Third-party management

Starve or submit: How one First Nation remains in servitude to a private accounting firm

Algonquin of Barriere Lake kept in the dark about their own finances
Allan Lissner/Barrier Lake Solidarity

On Tuesday, the Standing Committee of Indigenous and Northern Affairs Canada met to further its investigation into the controversial Default Prevention and Management Policy, which has been particularly devastating to a small First Nation living just a few hours north of the nation’s capital.

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A team of accountants in Quebec City manages the finances of the impoverished Algonquin of Barriere Lake, a First Nation located 600 kilometres away. These third-party managers pay themselves $550,000 a year for this service out of the budget the community relies on for health care and housing. Of the band’s meager annual budget, 10 per cent now pays for this dubious service, and every year deep cuts to community programs are required in return.

More troubling questions surround this arrangement. Why is this First Nation not privy to financial statements supposedly done on their behalf? How can the federal government, responsible for forcing this external control on the community, justify the costly imposition? How is it possible that for 11 years, despite multiple regimes of supervision by highly paid private accounting firms, these financial managers have yet to resolve the initial debt?

‘It has nothing to do with improving our living conditions’

Chief Casey Ratt of Barriere Lake described to the Standing Committee how the accountants have full control over the Algonquins’ lives, yet there is no accountability and transparency in the process, and no exit strategy for third-party management to end.

“There is nothing to link TPM [third-party management] to positive outcomes for our community. It has nothing to do with improving our living conditions or the lives of our people,” he stated.

The stranglehold on the community is cruel and must end immediately.

The Algonquins of Barriere Lake are one of nearly a quarter of First Nations across the country currently under third-party control, but their experience with the policy is exceptional for its breathtakingly Kafkaesque opacity and its devastating social and economic consequences.

Prior to third-party management, Barriere Lake was under a co-manager who deepened the band’s deficit, driving it above acceptable limits. Dissatisfied, the band informed Indigenous and Northern Affairs Canada of their intention to hire a new co-manager, but instead third-party management was imposed.

Financial transparency

Third-party management is the most extreme form of an escalating set of interventions deployed when bands are struggling with financial administration. For a community, it means total loss of control over band funds to an external accounting firm hired by and accountable to INAC.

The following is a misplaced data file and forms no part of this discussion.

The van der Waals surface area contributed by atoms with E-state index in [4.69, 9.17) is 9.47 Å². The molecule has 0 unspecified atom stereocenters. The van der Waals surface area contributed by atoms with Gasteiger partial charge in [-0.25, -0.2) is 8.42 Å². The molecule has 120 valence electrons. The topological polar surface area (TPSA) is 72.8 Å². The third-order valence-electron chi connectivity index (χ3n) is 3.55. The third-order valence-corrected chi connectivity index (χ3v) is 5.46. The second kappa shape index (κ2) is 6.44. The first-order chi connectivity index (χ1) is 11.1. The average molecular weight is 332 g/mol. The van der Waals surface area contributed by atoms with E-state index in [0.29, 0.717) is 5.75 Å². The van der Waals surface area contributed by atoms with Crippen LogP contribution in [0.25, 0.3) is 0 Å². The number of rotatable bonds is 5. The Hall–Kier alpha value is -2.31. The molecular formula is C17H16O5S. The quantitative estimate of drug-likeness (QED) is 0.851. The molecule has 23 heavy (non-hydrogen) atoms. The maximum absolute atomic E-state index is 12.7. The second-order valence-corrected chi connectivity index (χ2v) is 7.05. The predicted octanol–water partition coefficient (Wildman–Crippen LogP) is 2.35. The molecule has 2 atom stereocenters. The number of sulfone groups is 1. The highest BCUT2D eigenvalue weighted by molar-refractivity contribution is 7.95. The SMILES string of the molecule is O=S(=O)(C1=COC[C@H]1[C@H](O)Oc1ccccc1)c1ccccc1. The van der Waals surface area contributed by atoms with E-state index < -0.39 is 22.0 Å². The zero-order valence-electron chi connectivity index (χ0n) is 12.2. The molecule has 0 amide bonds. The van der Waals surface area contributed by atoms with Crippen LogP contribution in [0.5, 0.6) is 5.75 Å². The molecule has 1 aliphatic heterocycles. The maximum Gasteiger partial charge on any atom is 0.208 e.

Barriere Lake has never agreed to share their land or resources in a treaty. It seems more than accountants are benefitting from this situation.

Over the past decade, Barriere Lake has paid millions of dollars to third-party managers such as financial corporations Atmacinta Hartel and Lemieux Nolet, and yet the band is still in deficit. With exorbitant fees to third-party managers dinging an already impoverished budget, there is no way to generate surplus to pay down the penalties and interest that continue to accrue to outstanding government debts for provincial services.

Because of their lack of participation in their own financial management, Barriere Lake did not comply with the First Nations Financial Transparency Act, enforced by the previous Harper government. The community simply refused to be accountable for management that they had no control over and documents they had not seen. As a result, the community was sued by INAC. There has yet to be a resolution to the suit, even with a change in government.

A stranglehold on a nation without treaty

While third-party managers are meant to build financial capacity in the community, no such services have been provided to the community.

“Despite population growth, terrible overcrowding and a lack of housing stock, no new houses have been built at Rapid Lake [reserve] since 1995,” said Chief Ratt.

“In the past 10 years none of the TPMs have worked with us so we can develop a capacity to take over management of programs. There is no exit plan. We do not receive regular financial statements from the TPM, so our staff are unable to carry out their responsibilities properly. In a normal situation we would expect to get monthly statements, but the TPM refuses to provide them except once every three months. Notices of layoffs come suddenly and without warning.”

In the meantime, mining companies seek to drill their land and timber companies continue to haul lumber. Barriere Lake has never agreed to share their land or resources in a treaty. It seems more than accountants are benefitting from this situation.

The stranglehold on the community is cruel and must end immediately. Months of testimony will add delay to an excruciating situation. As Cindy Blackstock says, children only get one life. How many times must Barriere Lake repay their debt before their servitude is over?

Dr. Shiri Pasternak is an assistant professor in the School for the Study of Canada at Trent University. She is also a long-time member of the Barriere Lake Solidarity collective, and the author of the forthcoming book Grounded Authority: The Algonquins of Barriere Lake Against the State.

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